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Comparative Politics

With its broad geographic scope, comparative politics covers a wide range of research questions: Why are some countries democratic and others not? What explains the differences in social policy between countries and over time? How do political institutions shape economic development? Under what conditions do ethnic identities become politically relevant and how does their politicization affect political results? Why does political violence occur and what are its effects? How do citizens learn and understand the actions of political elites? A hallmark of comparative research addressing such questions at Columbia is its methodological diversity, with students and scholars incorporating case studies, statistics, formal modeling, field experiments, ethnography, and historical analysis into their research.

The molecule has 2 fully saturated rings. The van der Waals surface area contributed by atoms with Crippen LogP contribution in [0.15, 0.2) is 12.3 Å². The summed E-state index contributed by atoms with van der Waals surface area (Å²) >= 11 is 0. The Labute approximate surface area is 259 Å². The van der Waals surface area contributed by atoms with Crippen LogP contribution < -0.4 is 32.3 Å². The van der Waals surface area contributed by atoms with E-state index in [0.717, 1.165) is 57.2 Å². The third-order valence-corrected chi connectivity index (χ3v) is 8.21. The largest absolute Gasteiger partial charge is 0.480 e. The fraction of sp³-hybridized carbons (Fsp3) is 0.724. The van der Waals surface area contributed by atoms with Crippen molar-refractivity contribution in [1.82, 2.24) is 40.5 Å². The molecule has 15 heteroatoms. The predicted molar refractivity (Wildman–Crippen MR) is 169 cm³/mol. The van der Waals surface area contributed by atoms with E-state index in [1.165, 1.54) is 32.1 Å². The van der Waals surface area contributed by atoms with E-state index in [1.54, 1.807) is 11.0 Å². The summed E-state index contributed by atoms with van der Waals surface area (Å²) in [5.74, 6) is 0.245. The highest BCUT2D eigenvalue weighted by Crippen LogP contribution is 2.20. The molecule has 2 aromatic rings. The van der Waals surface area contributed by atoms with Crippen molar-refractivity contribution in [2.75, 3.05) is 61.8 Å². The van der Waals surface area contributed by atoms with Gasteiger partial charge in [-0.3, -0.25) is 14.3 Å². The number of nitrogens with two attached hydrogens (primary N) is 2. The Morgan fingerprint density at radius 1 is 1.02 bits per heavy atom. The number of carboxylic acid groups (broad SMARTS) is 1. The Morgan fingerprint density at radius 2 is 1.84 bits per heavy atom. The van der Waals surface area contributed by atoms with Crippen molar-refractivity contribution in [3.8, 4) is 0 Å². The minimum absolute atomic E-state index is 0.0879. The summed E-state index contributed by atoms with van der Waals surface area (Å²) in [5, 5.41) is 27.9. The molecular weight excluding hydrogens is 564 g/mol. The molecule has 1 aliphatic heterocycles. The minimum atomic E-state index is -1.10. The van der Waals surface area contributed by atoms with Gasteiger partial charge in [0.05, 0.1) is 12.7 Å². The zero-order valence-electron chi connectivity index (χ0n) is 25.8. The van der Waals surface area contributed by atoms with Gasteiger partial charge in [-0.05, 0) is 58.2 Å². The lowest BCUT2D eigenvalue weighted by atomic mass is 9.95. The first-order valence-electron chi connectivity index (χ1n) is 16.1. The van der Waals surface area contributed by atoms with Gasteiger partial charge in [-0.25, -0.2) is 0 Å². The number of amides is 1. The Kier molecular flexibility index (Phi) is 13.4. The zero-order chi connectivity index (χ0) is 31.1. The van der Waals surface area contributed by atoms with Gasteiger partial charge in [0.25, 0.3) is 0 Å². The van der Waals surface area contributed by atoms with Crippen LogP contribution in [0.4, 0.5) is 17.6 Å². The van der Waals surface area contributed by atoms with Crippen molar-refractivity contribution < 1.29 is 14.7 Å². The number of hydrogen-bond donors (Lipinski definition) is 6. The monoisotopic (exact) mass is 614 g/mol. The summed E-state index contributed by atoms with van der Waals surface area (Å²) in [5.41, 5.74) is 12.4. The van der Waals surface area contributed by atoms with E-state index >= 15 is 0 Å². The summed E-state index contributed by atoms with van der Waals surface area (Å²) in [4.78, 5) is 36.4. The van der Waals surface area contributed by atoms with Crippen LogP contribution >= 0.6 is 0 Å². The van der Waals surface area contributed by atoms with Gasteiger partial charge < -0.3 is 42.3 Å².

The comparativists of Colombia also often draw on their in-depth expertise in certain regions - including Africa, East Asia, Eurasia, Europe, Latin America and the Middle East - to answer questions that are important for these regions and also for political science research in general. The comparative section at Columbia is well integrated with other sections, with frequent intellectual debates with scholars of American politics and international relations.

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Affiliated faculty

Photo by Lisa Anderson Photo by Lisa AndersonEmeritus faculty

Lisa Anderson

James T. Shotwell Professor Emeritus of International Relations; Emeritus Dean of the School of International and Public Affairs; Special lecturer for international affairs and public affairs

Research interest

Comparative Politics

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